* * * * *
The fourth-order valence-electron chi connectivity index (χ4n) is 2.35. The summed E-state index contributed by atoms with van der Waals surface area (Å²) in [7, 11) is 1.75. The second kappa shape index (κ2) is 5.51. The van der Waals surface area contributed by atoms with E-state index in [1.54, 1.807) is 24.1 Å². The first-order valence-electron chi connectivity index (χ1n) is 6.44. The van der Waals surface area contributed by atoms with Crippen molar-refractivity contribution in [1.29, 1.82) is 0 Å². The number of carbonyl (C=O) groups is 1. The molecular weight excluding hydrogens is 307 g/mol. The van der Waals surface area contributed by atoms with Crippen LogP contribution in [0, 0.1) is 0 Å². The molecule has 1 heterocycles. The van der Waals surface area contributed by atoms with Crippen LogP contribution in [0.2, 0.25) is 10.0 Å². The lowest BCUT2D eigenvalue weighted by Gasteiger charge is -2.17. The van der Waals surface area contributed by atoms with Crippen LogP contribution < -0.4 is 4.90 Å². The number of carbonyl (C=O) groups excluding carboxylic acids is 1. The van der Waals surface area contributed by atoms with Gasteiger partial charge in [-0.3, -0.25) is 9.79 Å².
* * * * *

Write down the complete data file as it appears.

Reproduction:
The fourth-order valence-electron chi connectivity index (χ4n) is 2.35. The summed E-state index contributed by atoms with van der Waals surface area (Å²) in [7, 11) is 1.75. The second kappa shape index (κ2) is 5.51. The van der Waals surface area contributed by atoms with E-state index in [1.54, 1.807) is 24.1 Å². The first-order valence-electron chi connectivity index (χ1n) is 6.44. The van der Waals surface area contributed by atoms with Crippen molar-refractivity contribution in [1.29, 1.82) is 0 Å². The number of carbonyl (C=O) groups is 1. The molecular weight excluding hydrogens is 307 g/mol. The van der Waals surface area contributed by atoms with Crippen LogP contribution in [0, 0.1) is 0 Å². The molecule has 1 heterocycles. The van der Waals surface area contributed by atoms with Crippen LogP contribution in [0.2, 0.25) is 10.0 Å². The lowest BCUT2D eigenvalue weighted by Gasteiger charge is -2.17. The van der Waals surface area contributed by atoms with Crippen LogP contribution < -0.4 is 4.90 Å². The number of carbonyl (C=O) groups excluding carboxylic acids is 1. The van der Waals surface area contributed by atoms with Gasteiger partial charge in [-0.3, -0.25) is 9.79 Å².